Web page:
A camp in southern Tunisia for people who fled the Libya conflict is to close in late June despite protests by residents who have failed to win asylum elsewhere, the UN refugee agency said on Friday.
"Considering the significant reduction in the number of arrivals seeking asylum and thanks to the success of the resettlement operations, the Tunisian authorities and the UNHCR have agreed to close the Choucha transit camp on June 30," it said in a statement.
"It is time to think about the future of these people, beyond the context of urgency, to give them a more appropriate form of life, beyond the living conditions of a (refugee) camp," said the UN agency's Ursula Aboubacar.
Living in a tent for more than two years is not fit for a human being, she told a news conference in Tunis, adding that the closure of the camp was aimed at giving the refugees a "better life."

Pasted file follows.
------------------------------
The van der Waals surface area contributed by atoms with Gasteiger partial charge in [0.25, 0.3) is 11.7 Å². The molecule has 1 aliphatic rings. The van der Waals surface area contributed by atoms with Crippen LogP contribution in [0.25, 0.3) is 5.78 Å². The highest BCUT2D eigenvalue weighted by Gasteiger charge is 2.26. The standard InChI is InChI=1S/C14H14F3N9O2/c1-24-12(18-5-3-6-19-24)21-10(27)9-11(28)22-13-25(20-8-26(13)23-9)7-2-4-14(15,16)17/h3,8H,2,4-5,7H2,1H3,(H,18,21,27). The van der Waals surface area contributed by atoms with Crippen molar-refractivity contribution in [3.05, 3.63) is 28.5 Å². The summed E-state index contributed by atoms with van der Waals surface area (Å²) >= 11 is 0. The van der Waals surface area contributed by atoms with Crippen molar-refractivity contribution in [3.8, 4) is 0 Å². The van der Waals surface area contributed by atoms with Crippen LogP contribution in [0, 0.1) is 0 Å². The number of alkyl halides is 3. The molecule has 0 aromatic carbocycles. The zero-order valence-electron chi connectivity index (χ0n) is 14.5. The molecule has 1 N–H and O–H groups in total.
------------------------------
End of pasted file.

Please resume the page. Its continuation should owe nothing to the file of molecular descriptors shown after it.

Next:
The UNHCR says 800 people are living in the Choucha camp, with another 200 in neighbouring towns.
Around 600 are awaiting settlement in a third country, while the remaining 300 to 400 will stay in Tunisia, some of whom have protested in recent weeks demanding asylum in the West and complaining of discrimination against them.
Among this group, seven Palestinians are currently on hunger strike, while others have been camped outside the UNHCR office in the nearby town of Zarzis.
Tunisia opened its borders to a flood of people -- more than 300,000 -- fleeing the conflict in Libya that led to the overthrow and death in October 2011 of strongman Moamer Kadhafi.
At the height of the crisis, Choucha hosted around 18,000 refugees, most of whom were sent back to their countries of origin, with about 3,000 allowed to settle in the West.